The flycatchers were having a serious squabble yesterday morning outside my study window. The migrant birds have arrived, and this nesting spot which has been empty through the winter, has suddenly become much sought after real estate. I’m not sure if the original occupants have come back to their summer home, or if squatters are trying to take over.
You may recall this entry, Bye-Bye-Birdies, where I pointed out how the birds seem to like using my knitting and sewing trimmings. Yesterday’s argument involved pulling out the previous bedding arrangements – presumably in preparation for a fresh new look – and the dwelling was left in what realtors might term “move-in ready condition,” or des res, as in “desirable residence.”
But today all is quiet. No sign of eager tenants. There are plenty of flycatchers darting about the grounds, and many have nested at the side of the house, but this particular residence appears to be no longer desirable.
I think it’s a fine spot to raise a family. It’s sheltered, the views are fabulous, the air is fresh, and there’s an abundance of organic food for the offspring.
It will be interesting to see what happens.
The weather worm has turned, and the snow I commented on in the previous post arrived overnight on Wednesday. But it did so very quietly. Sneaked up. We were forewarned of the impending change, but it came without fanfare. No whipping wind. No roars of rage. Nary a rattle. Odd, as it typically comes smashing in as though to remind us how helpless we are, and how beholden to its whims.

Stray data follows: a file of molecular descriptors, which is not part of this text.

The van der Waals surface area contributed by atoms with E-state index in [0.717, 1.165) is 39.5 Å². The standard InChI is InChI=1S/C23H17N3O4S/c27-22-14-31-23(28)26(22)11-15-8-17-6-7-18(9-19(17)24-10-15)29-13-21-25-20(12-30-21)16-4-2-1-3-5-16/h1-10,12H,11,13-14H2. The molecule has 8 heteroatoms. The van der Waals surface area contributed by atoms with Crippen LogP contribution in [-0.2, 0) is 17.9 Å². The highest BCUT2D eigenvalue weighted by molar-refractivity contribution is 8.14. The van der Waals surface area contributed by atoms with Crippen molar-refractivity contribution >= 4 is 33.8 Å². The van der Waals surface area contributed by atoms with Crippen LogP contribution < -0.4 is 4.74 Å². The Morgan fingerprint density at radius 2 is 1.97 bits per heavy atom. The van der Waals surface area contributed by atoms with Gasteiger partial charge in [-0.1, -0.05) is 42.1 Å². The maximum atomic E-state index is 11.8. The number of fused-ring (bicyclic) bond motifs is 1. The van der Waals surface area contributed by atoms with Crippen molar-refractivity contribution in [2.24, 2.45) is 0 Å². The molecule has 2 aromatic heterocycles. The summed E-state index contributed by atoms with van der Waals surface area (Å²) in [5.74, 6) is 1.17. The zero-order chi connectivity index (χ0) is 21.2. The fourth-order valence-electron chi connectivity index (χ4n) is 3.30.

I wonder what’s going on up there on big O-mountain? Zeus and Hera have barely whispered to each other for several weeks, so is this snowfall a sign that they’re gathering up their strength for a monumental row and aggressive show of Zeus’s force yet to come?
The birds were rather taken aback, for as fast as I put out seed, so did the snow blot it out.
It’s only just begun
Agitated tweets trilled from the shelter of the bougainvillea which shook and shimmied with all the activity, while I made several careful excursions across the icy terrace to replenish the buried seed. Pretty much in vain for it was almost immediately covered up again
What’s going on?
The birds persevered, and so did I, but Thursday was not a day of happy feasting for them, and only by noon Friday did the feeding situation improve. Night falls quickly at this time, so there wasn’t much chance to eat their fill.
Here comes my pal. The food’s under there…somewhere.
Saturday, and all is well!
The weather here on the Pelion is weird, as I’ve already mentioned in “EATING BREAD AND HONEY…” and is a major topic of discussion. Everyone has an opinion, everyone has a tale to tell of weather past, present and future. Some predictions are dire: “Well do I remember the winter of 19-whichever…; how we suffered in 20-whatever…” accompanied by heavy sighs and headshaking. The audience falls respectfully silent and the prophet of doom is gratified. Souls of more cheerful disposition take an optimistic view: “Isn’t the sun wonderful? It will surely continue, so enjoy!”
There are reasons for the seasons though, and much as we revel in the unexpected warmth, it really shouldn’t be so. We need rain, and we need it badly. We need snow, snow that will melt gradually and replenish the water table. We need some freezing to control pests which will otherwise inflict themselves on man, beast and plant in the hot months. Perhaps it’s reassurance that we need the most in these turbulent times; things do not stay the same, not even the weather.
Nature is also confused, blooming far too early – one can’t help but wonder if she’s about to get a stinging rebuke. Probably.